Brahman Naman opens with a revolting scene involving a refrigerator. The sequence was so appalling that it immediately made me root against the lead character, and worse, against the film itself. I managed to survive this scene, and even emerged with the optimistic view that the movie would probably become more civilized as it went on. This mad hope was quickly trampled by an endless parade of disgusting set pieces that featured, among other things, ceiling fans and aquariums put to macabre uses. This is a sex comedy that has been touted as India’s answer to American Pie, but who the heck even asked the question?
Don’t get me wrong, I am not opposed to sex comedies on principle. However, the vast majority of movies in the genre are shamelessly lazy. After all, the immaturity of the target audience will supply the laughs – why bother trying to be clever or witty when the mere mention of genitals or masturbation is enough to send your adolescent viewers into delighted fits of giggles?
I think the agitation I feel against Brahman Naman is because it never rises above the gutter despite the fact that there is clearly some intelligence behind it. The film is fresh and inventive in its use of visuals right from the opening credits. There are some superb musical choices. The quizzing background of the story was a treat for the amateur quizzer in me, as were the continuous bursts of trivia that erupt throughout the landscape of the film. The screenplay is interesting too. The characters speak with a convoluted verbosity, pompous awareness of their knowledge dripping from almost every sentence. This rings false – you’ll almost never meet real quizzers who speak like this all the time, but I’ll concede that a lot of the dialogue is clever. There is a quirkiness to these characters that could have been exploited, but sadly they are turned into interchangeable hormone machines. Director Q (Qaushiq Mukherjee) could have made quite a good film about quizzing with an undercurrent of sex. Instead he has made a bad film about sex set against a backdrop of quizzing.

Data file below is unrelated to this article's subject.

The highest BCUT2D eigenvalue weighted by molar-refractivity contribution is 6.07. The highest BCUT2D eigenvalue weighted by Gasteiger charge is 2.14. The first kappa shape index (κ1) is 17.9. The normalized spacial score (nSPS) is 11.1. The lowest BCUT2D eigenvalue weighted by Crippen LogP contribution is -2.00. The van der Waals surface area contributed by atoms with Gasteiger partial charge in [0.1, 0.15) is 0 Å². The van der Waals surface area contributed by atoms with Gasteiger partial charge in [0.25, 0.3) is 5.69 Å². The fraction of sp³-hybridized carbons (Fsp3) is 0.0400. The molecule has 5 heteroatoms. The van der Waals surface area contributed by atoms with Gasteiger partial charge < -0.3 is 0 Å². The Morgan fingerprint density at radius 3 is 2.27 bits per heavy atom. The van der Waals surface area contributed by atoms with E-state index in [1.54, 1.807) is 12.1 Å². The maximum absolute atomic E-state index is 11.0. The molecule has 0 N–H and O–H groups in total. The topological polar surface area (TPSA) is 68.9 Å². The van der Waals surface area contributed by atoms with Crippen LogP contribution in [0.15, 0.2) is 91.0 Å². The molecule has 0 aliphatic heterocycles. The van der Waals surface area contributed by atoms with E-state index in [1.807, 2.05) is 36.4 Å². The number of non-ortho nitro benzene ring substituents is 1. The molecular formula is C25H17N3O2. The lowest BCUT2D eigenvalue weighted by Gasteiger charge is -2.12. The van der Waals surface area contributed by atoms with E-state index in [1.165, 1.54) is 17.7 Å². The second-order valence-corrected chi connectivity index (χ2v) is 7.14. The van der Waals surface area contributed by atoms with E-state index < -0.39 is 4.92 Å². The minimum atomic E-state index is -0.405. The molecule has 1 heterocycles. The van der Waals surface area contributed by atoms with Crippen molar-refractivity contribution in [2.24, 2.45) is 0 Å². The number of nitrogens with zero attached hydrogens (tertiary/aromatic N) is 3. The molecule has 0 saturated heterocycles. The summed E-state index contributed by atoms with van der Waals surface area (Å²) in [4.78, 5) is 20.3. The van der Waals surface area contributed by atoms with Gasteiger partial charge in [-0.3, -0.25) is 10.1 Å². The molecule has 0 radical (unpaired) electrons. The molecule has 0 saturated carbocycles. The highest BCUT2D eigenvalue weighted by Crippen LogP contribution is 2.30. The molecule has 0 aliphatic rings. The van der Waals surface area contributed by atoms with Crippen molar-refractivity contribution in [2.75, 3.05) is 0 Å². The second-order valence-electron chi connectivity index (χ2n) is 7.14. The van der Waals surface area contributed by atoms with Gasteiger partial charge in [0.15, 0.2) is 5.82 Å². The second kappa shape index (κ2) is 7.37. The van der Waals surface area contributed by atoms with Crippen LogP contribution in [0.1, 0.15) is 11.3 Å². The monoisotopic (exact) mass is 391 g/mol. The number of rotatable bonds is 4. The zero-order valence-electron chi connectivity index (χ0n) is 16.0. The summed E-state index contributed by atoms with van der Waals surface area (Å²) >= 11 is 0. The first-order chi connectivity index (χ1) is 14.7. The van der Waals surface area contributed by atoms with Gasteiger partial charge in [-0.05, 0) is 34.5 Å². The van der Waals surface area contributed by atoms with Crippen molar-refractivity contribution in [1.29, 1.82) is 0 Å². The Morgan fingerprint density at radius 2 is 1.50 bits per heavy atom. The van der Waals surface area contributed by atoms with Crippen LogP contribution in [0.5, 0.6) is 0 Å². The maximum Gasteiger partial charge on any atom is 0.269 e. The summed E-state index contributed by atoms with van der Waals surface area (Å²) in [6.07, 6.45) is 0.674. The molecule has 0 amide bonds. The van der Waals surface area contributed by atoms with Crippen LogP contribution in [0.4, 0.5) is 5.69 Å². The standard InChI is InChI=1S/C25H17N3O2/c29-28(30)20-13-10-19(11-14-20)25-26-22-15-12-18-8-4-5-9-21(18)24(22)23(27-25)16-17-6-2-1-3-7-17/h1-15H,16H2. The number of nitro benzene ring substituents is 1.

There are a couple of bright spots as far as the performances go. Comedian Biswa Kalyan Rath is entertaining in a recurring cameo of sorts, and Sid Mallya of all people makes an amusing acting debut. Tanmay Dhanania, as Ajay, has some great deadpan moments. However, Brahman Naman is about brahman Naman, and unfortunately the protagonist is far and away the most unlikeable character in the film.
In the right hands, an unpleasant lead is a fascinating thing, but I’m not sure if this film understands just how awful Naman is, or why he is so. Twice in this unsubtle movie, two different women directly voice their opinions about Naman. One tells him, “You’re oddly likeable. Or likeable, which is odd.” Another recoils in horror and says, “You’re ugly, Naman.” Q is tremendously successful in convincing us that the second girl is right. He just can’t make us believe the first girl has a point too, and that is his downfall.